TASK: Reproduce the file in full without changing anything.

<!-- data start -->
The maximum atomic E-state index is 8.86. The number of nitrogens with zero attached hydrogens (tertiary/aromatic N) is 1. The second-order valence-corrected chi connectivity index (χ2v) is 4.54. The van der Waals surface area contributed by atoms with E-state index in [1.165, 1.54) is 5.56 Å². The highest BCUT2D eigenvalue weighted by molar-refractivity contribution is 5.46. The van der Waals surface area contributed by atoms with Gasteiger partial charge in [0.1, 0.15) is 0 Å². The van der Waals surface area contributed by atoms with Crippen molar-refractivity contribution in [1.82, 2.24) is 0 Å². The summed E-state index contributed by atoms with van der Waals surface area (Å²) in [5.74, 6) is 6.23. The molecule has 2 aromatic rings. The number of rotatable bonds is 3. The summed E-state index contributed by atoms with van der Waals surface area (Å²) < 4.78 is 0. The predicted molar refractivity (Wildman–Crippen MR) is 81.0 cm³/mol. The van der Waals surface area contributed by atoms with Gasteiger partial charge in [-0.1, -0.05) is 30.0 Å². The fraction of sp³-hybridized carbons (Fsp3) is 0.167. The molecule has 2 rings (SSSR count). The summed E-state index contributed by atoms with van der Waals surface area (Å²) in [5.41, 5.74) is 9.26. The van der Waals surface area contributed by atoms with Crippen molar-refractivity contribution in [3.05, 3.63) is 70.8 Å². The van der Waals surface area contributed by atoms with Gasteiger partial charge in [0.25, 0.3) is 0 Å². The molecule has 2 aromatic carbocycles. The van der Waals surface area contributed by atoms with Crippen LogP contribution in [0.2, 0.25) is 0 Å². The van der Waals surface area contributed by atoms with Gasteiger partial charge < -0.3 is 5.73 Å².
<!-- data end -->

The maximum atomic E-state index is 8.86. The number of nitrogens with zero attached hydrogens (tertiary/aromatic N) is 1. The second-order valence-corrected chi connectivity index (χ2v) is 4.54. The van der Waals surface area contributed by atoms with E-state index in [1.165, 1.54) is 5.56 Å². The highest BCUT2D eigenvalue weighted by molar-refractivity contribution is 5.46. The van der Waals surface area contributed by atoms with Gasteiger partial charge in [0.1, 0.15) is 0 Å². The van der Waals surface area contributed by atoms with Crippen molar-refractivity contribution in [1.82, 2.24) is 0 Å². The summed E-state index contributed by atoms with van der Waals surface area (Å²) in [5.74, 6) is 6.23. The molecule has 2 aromatic rings. The number of rotatable bonds is 3. The summed E-state index contributed by atoms with van der Waals surface area (Å²) < 4.78 is 0. The predicted molar refractivity (Wildman–Crippen MR) is 81.0 cm³/mol. The van der Waals surface area contributed by atoms with Gasteiger partial charge in [-0.1, -0.05) is 30.0 Å². The fraction of sp³-hybridized carbons (Fsp3) is 0.167. The molecule has 2 rings (SSSR count). The summed E-state index contributed by atoms with van der Waals surface area (Å²) in [5.41, 5.74) is 9.26. The van der Waals surface area contributed by atoms with Crippen molar-refractivity contribution in [3.05, 3.63) is 70.8 Å². The van der Waals surface area contributed by atoms with Gasteiger partial charge in [0.25, 0.3) is 0 Å². The molecule has 2 aromatic carbocycles. The van der Waals surface area contributed by atoms with Crippen LogP contribution in [0.2, 0.25) is 0 Å². The van der Waals surface area contributed by atoms with Gasteiger partial charge < -0.3 is 5.73 Å².